Why buy from Amazon when you can buy directly from me? https://tonybrewer71.blogspot.com/

Seriously, hit me up and I’ll kick in something special and unique.

I’m doing some readings with Tim Heerdink in July:

7/10 Bluestocking Social Bookstore in Evansville IN: https://www.facebook.com/events/204093574943742

7/16 Poetry in the Park in St. Louis: https://www.facebook.com/events/185279830160680

7/17 Barb’s Books in Belle MO: https://www.facebook.com/events/498526064727221

7/18 TBA but likely we’ll be live on KOPN out of Columbia MO https://www.kopn.org/

7/29 I’m doing a formal book launch with guest readers in Bloomington in the courtyard at the Runcible Spoon Cafe & Restaurant.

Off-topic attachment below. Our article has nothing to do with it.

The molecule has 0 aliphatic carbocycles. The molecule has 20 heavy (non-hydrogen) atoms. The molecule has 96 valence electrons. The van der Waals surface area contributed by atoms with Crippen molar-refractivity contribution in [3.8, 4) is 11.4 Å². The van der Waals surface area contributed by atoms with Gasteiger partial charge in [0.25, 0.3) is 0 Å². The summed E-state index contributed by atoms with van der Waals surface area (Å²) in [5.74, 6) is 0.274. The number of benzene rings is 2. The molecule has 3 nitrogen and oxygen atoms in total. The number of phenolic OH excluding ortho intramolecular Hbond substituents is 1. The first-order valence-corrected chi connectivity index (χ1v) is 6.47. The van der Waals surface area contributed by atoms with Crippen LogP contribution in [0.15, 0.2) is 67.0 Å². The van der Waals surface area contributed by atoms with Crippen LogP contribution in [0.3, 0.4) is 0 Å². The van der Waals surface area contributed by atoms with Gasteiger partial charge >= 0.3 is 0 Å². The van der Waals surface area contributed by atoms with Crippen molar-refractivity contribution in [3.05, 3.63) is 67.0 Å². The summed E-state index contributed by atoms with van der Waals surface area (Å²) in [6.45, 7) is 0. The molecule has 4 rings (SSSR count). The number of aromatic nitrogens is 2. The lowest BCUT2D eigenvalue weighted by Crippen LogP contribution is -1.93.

Aug 10 and 24 Poetry on Demand at A Fair for the Arts in Switchyard Park in Bloomington

Sep 4-5 Labor Day weekend Poetry on Demand at the 4th Street Arts Festival in Bloomington

I just wrapped co-producing the 9th annual HEAR Now Audio Fiction & Arts Festival (virtual this year) June 24-27 https://www.natf.org/, where I also taught live sound effects, did some voice acting, and performed poetry live with the ensemble Urban Deer: http://urban-deer.com/

I also co-produce a spoken word series (currently also virtual) with live music for the Writers Guild at Bloomington on the first Wed of every month: https://writersguildbloomington.com/

Q8: What is a favorite line/stanza from a poem of yours or others?


“May you always be prepared for what you want. Amen.” from “Toast”
“The waiting period for revenge / is a sentence” from “Why we will never get over this”